In the realm of cryptocurrency trading, strategy is king. With the right trading strategy, your opportunities to earn a profit may be more secured. However, with the wrong approach, the outlook probably wouldn’t look too good.

We could talk all day about which trading strategy to use—with options ranging from the classic HODLing to more sophisticated approaches like day trading—but none of that matters if you don’t know how to read the market.

Being able to read the market is crucial in choosing which strategy to use. We understand that all the lines, numbers, and abbreviations can get a little intimidating, so we’ll break down the two primary forms of analysis: technical and fundamental analysis.

Technical analysis

The premise of technical analysis is simple: history repeats itself. Analysts who use this style look at historical market data (trading volume, past Bitcoin pricing trends, etc.) instead of looking at the specific purpose of a coin/project.

Analysts aim to build a clear picture of the market’s sentiment by looking at historical market data. To do this, they try to identify patterns of repeated behaviors. Once they do so, they make calculated predictions based on the market’s bearish or bullish trends.

The very nature of technical analysis assumes that price movements in the market aren’t random—past patterns will repeat themselves and will hold in the future.

Mainly, with technical analysis, people look at the supply and demand of a specific coin. As soon as a coin forms a trend, technical analysts follow that trend to oppose it. Let’s say that the market has been bullish for a while now. That may result in a reduced supply of coins due to high demand. In turn, the price may increase. When that price goes up, people will try to make their profits by selling their coins and expecting a bearish market to come. As more and more people sell, the supply will eventually begin to outweigh demand, prompting a decrease in price. And from there, the cycle continues.

Fundamental analysis

Fundamental analysis, as compared to technical analysis, is a more “big picture” approach. Instead of looking at historical statistics, fundamental analysts do a thorough investigation of an asset’s intrinsic value. They do this by gathering all of a coin’s possible qualitative and quantitative factors.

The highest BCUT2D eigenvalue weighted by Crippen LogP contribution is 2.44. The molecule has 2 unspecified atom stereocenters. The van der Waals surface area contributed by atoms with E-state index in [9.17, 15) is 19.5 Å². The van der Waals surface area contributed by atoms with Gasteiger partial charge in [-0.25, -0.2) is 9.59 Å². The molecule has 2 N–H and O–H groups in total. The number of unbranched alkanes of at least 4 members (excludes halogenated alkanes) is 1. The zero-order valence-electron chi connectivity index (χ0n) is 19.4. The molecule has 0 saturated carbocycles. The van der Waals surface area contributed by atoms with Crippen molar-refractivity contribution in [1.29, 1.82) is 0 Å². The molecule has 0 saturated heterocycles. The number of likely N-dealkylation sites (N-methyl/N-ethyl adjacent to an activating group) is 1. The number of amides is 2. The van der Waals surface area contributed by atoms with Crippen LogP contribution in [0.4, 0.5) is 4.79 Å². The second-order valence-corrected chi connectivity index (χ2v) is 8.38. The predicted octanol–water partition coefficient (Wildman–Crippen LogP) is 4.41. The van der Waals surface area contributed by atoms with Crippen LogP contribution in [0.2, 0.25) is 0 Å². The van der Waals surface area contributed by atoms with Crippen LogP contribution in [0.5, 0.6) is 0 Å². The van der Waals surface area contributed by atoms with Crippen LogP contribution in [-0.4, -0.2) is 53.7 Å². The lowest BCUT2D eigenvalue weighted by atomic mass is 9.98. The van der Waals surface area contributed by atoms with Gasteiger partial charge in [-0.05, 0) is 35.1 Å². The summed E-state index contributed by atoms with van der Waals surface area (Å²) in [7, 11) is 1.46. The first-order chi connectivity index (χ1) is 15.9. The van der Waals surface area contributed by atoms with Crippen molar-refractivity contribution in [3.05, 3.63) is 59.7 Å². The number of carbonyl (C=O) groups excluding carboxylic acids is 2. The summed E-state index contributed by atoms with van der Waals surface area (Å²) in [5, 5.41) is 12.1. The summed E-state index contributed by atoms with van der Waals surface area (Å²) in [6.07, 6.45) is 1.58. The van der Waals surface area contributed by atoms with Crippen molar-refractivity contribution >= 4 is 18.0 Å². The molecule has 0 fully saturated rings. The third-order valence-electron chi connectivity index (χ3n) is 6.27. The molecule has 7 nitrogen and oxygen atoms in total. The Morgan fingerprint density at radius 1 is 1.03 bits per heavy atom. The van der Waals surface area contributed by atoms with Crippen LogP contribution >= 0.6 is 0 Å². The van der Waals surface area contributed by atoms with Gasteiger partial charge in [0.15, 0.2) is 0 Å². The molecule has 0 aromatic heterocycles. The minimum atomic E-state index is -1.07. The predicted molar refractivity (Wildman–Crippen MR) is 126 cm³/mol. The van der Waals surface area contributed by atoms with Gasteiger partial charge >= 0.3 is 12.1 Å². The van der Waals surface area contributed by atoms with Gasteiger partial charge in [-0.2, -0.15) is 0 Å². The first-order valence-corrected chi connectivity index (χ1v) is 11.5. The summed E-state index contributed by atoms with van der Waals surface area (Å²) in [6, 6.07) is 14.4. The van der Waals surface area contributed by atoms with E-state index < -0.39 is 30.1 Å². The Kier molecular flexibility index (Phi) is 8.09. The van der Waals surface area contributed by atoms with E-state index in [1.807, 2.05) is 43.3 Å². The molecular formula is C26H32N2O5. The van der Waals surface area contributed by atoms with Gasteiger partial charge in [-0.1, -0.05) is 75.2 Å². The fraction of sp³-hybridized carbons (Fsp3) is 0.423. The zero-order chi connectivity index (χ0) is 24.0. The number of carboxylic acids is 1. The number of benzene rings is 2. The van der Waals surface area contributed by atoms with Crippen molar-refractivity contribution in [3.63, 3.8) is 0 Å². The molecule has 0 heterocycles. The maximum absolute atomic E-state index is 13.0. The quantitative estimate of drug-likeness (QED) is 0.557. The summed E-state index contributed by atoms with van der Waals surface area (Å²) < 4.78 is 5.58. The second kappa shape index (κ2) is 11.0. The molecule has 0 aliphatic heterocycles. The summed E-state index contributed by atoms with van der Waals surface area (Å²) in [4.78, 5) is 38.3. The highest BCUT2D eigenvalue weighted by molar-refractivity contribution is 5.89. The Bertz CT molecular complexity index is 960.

Let’s say you see an innovative coin/project that has many real-world applications. If you feel the coin’s price is undervalued in comparison to its intrinsic value, you could invest in it and, in theory, make a profit.

At the same time, if you see that an asset is overvalued, you could trade to make a profit when the price decreases. This is called shorting. In simple terms, shorting is a trading strategy that speculates on the decline of an asset. However, this style of trading is risky and should only be done by experienced traders.

Roller coaster ride

Using fundamental analysis for cryptocurrencies

Although fundamental analysis isn’t exclusive to cryptocurrencies, using it for cryptocurrencies requires a different approach. With cryptocurrencies, you might gauge its value by looking at its potential applications, as well as the strength of its community.

Let’s use bitcoin as an example. With bitcoin, you might look at how feasible it is to use it as a medium of exchange. What makes bitcoin different from traditional money? We could say that its fixed supply of 21 million coins makes it unique. We could also point to its ability to simplify cross-border payments. These types of actors could eventually cause a rise in adoption. And as bitcoin adoption rises around the world, its intrinsic value may increase as well.

Another factor that determines intrinsic value is global crypto-related events like the BTC halving. Highly-publicized and anticipated events have the power to impact the price of a coin. 

Illustration of bitcoin halving

However, sporadic and unannounced ones can also have the same effect. It could even be argued that unscheduled events can affect the price even more, like a government’s decision to deregulate bitcoin. Although these events are nearly impossible to predict, they still happen and you’ll need to be prepared.

The concept of fundamental analysis is simple: if you see a coin with a value that isn’t proportional to its price, it may be worth looking into. The challenge with fundamental analysis is identifying projects with high potential. And to accurately determine their future value, you’ll need to do a lot of research.

Fundamental vs. Technical Analysis

Technical analysis may be used more for short-term trades since course corrections take place within days, if not hours. However, it may still be used for general long-term upward and downward trends.

With technical analysis, the biggest mistake you can make is to rely too heavily on the method. Using it alone could be a mistake—you need more information and context. The same can be said for fundamental analysis. It will often reflect what an asset should be worth instead of what the actual market price is.

Most traders use a balance of both methods, so they look not only at historical statistical data, but also each asset’s intrinsic value.

Essentially, it boils down to how you use each method. As with anything cryptocurrency related, you’ll need to do a lot of research. The more you know, the more you minimize trading risks.

Disclaimer: The content of this article is for informational purposes only. The opinions expressed here are not meant to be taken as financial, investment, or any other advice, nor do they express the opinion of Paxful.

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